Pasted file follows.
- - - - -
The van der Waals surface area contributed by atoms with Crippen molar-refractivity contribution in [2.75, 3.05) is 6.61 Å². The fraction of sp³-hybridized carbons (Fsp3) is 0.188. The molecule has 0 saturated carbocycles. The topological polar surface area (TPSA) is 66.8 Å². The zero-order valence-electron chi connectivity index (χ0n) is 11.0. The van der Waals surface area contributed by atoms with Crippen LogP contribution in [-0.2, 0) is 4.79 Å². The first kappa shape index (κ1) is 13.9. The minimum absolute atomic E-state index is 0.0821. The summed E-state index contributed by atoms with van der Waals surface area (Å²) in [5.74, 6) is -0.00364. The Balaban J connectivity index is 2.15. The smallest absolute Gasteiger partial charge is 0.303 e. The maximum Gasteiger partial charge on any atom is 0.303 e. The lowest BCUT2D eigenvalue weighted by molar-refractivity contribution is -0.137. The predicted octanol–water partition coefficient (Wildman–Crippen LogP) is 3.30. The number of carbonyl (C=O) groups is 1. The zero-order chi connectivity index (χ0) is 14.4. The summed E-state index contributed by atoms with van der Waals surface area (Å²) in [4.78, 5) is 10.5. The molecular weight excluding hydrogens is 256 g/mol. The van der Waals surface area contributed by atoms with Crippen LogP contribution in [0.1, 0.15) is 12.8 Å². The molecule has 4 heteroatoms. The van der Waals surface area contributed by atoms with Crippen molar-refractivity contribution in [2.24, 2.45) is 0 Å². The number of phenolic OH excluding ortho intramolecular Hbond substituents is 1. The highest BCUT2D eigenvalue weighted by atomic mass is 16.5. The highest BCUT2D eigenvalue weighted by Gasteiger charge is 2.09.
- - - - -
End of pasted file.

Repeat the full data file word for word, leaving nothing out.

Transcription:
The van der Waals surface area contributed by atoms with Crippen molar-refractivity contribution in [2.75, 3.05) is 6.61 Å². The fraction of sp³-hybridized carbons (Fsp3) is 0.188. The molecule has 0 saturated carbocycles. The topological polar surface area (TPSA) is 66.8 Å². The zero-order valence-electron chi connectivity index (χ0n) is 11.0. The van der Waals surface area contributed by atoms with Crippen LogP contribution in [-0.2, 0) is 4.79 Å². The first kappa shape index (κ1) is 13.9. The minimum absolute atomic E-state index is 0.0821. The summed E-state index contributed by atoms with van der Waals surface area (Å²) in [5.74, 6) is -0.00364. The Balaban J connectivity index is 2.15. The smallest absolute Gasteiger partial charge is 0.303 e. The maximum Gasteiger partial charge on any atom is 0.303 e. The lowest BCUT2D eigenvalue weighted by molar-refractivity contribution is -0.137. The predicted octanol–water partition coefficient (Wildman–Crippen LogP) is 3.30. The number of carbonyl (C=O) groups is 1. The zero-order chi connectivity index (χ0) is 14.4. The summed E-state index contributed by atoms with van der Waals surface area (Å²) in [4.78, 5) is 10.5. The molecular weight excluding hydrogens is 256 g/mol. The van der Waals surface area contributed by atoms with Crippen LogP contribution in [0.1, 0.15) is 12.8 Å². The molecule has 4 heteroatoms. The van der Waals surface area contributed by atoms with Crippen molar-refractivity contribution in [2.24, 2.45) is 0 Å². The number of phenolic OH excluding ortho intramolecular Hbond substituents is 1. The highest BCUT2D eigenvalue weighted by atomic mass is 16.5. The highest BCUT2D eigenvalue weighted by Gasteiger charge is 2.09.